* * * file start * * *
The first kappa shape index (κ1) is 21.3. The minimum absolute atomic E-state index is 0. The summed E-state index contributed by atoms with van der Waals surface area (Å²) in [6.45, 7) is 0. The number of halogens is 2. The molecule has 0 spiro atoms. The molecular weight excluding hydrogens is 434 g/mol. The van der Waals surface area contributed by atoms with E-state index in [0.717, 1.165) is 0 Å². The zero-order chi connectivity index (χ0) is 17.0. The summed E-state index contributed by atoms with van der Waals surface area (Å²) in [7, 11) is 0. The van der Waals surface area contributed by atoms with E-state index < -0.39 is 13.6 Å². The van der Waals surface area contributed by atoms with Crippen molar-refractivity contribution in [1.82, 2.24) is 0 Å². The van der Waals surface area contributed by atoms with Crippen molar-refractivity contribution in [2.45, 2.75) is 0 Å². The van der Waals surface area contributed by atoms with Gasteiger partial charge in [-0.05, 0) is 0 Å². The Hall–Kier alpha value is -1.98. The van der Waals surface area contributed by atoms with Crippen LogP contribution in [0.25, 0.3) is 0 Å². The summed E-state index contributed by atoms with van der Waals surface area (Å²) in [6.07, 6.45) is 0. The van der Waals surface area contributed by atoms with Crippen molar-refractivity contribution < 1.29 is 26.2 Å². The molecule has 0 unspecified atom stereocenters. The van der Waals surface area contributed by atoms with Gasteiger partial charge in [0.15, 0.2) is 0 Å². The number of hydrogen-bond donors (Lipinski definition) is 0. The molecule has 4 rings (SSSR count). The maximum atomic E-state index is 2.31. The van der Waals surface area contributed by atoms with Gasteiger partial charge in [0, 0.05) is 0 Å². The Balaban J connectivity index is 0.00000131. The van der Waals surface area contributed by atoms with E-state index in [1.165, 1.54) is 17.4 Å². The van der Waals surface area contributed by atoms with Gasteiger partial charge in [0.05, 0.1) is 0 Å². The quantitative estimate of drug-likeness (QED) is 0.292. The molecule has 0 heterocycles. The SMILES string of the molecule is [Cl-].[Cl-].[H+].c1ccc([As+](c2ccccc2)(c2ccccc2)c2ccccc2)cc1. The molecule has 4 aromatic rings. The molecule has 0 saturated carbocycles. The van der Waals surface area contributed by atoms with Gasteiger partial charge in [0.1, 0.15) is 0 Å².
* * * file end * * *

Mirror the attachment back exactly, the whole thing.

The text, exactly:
The first kappa shape index (κ1) is 21.3. The minimum absolute atomic E-state index is 0. The summed E-state index contributed by atoms with van der Waals surface area (Å²) in [6.45, 7) is 0. The number of halogens is 2. The molecule has 0 spiro atoms. The molecular weight excluding hydrogens is 434 g/mol. The van der Waals surface area contributed by atoms with E-state index in [0.717, 1.165) is 0 Å². The zero-order chi connectivity index (χ0) is 17.0. The summed E-state index contributed by atoms with van der Waals surface area (Å²) in [7, 11) is 0. The van der Waals surface area contributed by atoms with E-state index < -0.39 is 13.6 Å². The van der Waals surface area contributed by atoms with Crippen molar-refractivity contribution in [1.82, 2.24) is 0 Å². The van der Waals surface area contributed by atoms with Crippen molar-refractivity contribution in [2.45, 2.75) is 0 Å². The van der Waals surface area contributed by atoms with Gasteiger partial charge in [-0.05, 0) is 0 Å². The Hall–Kier alpha value is -1.98. The van der Waals surface area contributed by atoms with Crippen LogP contribution in [0.25, 0.3) is 0 Å². The summed E-state index contributed by atoms with van der Waals surface area (Å²) in [6.07, 6.45) is 0. The van der Waals surface area contributed by atoms with Crippen molar-refractivity contribution < 1.29 is 26.2 Å². The molecule has 0 unspecified atom stereocenters. The van der Waals surface area contributed by atoms with Gasteiger partial charge in [0.15, 0.2) is 0 Å². The number of hydrogen-bond donors (Lipinski definition) is 0. The molecule has 4 rings (SSSR count). The maximum atomic E-state index is 2.31. The van der Waals surface area contributed by atoms with Gasteiger partial charge in [0, 0.05) is 0 Å². The Balaban J connectivity index is 0.00000131. The van der Waals surface area contributed by atoms with E-state index in [1.165, 1.54) is 17.4 Å². The van der Waals surface area contributed by atoms with Gasteiger partial charge in [0.05, 0.1) is 0 Å². The quantitative estimate of drug-likeness (QED) is 0.292. The molecule has 0 heterocycles. The SMILES string of the molecule is [Cl-].[Cl-].[H+].c1ccc([As+](c2ccccc2)(c2ccccc2)c2ccccc2)cc1. The molecule has 4 aromatic rings. The molecule has 0 saturated carbocycles. The van der Waals surface area contributed by atoms with Gasteiger partial charge in [0.1, 0.15) is 0 Å².